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Suppose there is a wall at $x=0$ and particle undergoing brownian motion(in $1D$) to the left of it can not cross the wall. The Green's function in the absence of wall is $G_{0}(x,t\mid x_{0},t_{0})$. In the presence of the wall at $x_{0}=0$ the probability of finding the particle at the wall is zero $i.e$ $G(x=x_{0},t\mid x_{0}=0,t_{0})=0$. Hence using the method of images the Green's function can be written as: $G(x,t\mid x_{0}=0,t_{0})=G_{0}(x,t\mid-\epsilon,t_{0})-G_{0}(x,t\mid\epsilon,t_{0})$, here $\epsilon$ is very small positive quantity. Now if I take the velocity of the particle into consideration and write the free particle Green's function as $G_{0}(x,v,t\mid0,v_{0},t_{0})$ what should be my Green's function in the presence of the wall?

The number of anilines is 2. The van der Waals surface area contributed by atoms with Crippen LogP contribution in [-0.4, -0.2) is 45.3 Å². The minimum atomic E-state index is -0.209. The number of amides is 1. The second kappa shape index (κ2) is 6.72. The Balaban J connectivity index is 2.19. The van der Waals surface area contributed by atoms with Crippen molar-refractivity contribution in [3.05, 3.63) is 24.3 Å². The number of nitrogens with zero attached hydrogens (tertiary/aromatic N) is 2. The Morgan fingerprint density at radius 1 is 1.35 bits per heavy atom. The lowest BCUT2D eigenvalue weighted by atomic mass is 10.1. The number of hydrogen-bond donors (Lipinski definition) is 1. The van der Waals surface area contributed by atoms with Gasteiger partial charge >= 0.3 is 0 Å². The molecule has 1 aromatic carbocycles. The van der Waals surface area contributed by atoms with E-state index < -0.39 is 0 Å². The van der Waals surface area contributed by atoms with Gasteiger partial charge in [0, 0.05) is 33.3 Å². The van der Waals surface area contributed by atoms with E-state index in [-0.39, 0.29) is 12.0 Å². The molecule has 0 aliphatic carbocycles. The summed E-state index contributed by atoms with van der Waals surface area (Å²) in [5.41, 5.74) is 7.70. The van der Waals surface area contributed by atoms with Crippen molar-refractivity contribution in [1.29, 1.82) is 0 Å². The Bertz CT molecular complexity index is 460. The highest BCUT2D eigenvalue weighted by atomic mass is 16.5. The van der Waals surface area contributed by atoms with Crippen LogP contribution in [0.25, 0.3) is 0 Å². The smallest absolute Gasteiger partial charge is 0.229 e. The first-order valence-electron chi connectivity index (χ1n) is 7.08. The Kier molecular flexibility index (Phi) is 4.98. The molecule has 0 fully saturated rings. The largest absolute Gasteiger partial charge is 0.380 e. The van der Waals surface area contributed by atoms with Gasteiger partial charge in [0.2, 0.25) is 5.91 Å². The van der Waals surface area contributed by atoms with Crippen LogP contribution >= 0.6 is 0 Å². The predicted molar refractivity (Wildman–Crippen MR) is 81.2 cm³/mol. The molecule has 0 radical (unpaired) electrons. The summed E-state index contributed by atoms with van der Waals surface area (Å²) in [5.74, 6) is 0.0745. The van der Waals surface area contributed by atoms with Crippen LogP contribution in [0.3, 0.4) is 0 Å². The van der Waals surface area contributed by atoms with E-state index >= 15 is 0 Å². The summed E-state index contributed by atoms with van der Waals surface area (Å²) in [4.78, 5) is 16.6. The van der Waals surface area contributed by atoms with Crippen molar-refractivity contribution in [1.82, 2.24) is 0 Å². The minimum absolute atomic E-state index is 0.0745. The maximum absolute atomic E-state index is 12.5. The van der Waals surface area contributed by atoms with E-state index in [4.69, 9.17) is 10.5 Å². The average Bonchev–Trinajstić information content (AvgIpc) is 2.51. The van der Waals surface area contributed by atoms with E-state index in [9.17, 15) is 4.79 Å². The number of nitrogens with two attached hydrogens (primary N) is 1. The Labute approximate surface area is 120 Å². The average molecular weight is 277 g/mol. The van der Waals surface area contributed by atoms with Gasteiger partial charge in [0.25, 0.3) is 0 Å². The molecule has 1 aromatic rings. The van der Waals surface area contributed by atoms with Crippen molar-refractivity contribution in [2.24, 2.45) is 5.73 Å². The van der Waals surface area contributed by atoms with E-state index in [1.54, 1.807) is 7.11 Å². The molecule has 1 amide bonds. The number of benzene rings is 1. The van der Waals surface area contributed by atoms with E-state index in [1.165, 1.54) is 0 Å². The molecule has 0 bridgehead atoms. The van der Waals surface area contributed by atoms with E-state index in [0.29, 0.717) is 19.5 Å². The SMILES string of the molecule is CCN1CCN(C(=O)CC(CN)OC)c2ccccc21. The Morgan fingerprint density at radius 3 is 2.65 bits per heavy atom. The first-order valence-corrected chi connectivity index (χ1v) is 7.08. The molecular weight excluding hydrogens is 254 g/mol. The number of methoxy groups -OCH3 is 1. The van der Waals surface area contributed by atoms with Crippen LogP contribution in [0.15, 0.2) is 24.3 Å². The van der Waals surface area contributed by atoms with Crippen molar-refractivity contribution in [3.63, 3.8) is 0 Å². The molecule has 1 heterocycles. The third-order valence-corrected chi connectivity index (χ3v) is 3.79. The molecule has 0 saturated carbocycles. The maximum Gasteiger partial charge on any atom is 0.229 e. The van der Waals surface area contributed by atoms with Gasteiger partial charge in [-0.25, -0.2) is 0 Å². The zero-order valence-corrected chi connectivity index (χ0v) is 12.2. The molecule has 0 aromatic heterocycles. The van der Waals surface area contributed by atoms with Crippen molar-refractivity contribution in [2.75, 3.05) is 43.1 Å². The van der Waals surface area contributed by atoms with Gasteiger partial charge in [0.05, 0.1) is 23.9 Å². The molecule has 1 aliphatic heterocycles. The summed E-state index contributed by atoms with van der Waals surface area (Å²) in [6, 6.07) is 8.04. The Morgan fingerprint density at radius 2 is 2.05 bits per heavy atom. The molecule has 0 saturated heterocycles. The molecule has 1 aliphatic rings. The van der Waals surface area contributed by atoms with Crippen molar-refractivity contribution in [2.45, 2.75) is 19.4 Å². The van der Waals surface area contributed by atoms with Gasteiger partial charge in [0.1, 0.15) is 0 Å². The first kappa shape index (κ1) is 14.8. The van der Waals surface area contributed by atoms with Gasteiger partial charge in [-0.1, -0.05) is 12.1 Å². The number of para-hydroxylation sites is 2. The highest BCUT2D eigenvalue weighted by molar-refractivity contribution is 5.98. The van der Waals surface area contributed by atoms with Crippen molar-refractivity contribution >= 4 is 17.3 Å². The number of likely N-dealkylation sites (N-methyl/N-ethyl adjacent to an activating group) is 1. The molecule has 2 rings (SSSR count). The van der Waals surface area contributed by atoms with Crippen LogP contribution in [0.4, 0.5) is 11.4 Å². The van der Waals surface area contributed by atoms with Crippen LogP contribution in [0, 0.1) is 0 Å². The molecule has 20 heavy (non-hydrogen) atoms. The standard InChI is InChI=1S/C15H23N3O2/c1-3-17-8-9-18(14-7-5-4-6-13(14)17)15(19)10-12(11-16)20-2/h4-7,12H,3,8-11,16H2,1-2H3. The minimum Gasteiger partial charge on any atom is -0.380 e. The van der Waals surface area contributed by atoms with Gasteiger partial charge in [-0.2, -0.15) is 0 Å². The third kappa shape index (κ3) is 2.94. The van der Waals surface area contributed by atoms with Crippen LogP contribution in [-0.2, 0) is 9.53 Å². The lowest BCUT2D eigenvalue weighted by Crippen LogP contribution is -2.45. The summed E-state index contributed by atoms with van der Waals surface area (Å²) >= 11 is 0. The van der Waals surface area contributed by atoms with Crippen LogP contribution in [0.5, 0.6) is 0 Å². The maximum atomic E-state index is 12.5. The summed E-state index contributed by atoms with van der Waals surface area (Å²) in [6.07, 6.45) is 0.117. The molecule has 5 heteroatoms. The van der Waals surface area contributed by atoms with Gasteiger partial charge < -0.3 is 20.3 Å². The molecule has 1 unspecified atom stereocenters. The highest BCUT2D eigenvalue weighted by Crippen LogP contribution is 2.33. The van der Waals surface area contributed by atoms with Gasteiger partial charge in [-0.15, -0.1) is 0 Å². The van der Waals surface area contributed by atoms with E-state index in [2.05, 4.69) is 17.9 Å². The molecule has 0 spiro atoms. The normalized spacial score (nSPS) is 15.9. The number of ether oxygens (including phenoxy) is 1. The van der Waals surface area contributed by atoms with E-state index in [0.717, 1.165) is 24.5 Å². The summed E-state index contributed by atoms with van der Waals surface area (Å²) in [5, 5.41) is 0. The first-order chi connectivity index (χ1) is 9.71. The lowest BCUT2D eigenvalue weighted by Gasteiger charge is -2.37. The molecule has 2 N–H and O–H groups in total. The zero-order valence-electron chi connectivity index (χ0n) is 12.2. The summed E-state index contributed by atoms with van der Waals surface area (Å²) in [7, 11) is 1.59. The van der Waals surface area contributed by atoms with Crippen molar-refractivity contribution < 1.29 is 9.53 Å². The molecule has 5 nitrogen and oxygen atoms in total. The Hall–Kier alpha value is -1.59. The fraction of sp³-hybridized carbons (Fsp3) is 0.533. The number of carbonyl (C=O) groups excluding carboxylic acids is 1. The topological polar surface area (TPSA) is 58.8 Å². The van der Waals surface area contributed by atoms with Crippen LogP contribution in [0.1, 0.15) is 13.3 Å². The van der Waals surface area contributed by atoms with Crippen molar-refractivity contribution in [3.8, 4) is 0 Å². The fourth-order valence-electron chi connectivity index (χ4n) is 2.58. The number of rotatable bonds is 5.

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The green function can be given by: $$G(x,t\mid x_{0}=0,t_{0})=\frac{1}{\sqrt{4\pi Dt}}[e^{{-(x-x_0-vt)}^2/4Dt}-e^{vx_0/D}e^{{-(x+x_0-vt)}^2/4Dt}]$$ where $v$ is the velocity, $D$ diffusion Coefficient and $t$ is time. You can check that at $x=0$ the concentration is zero.

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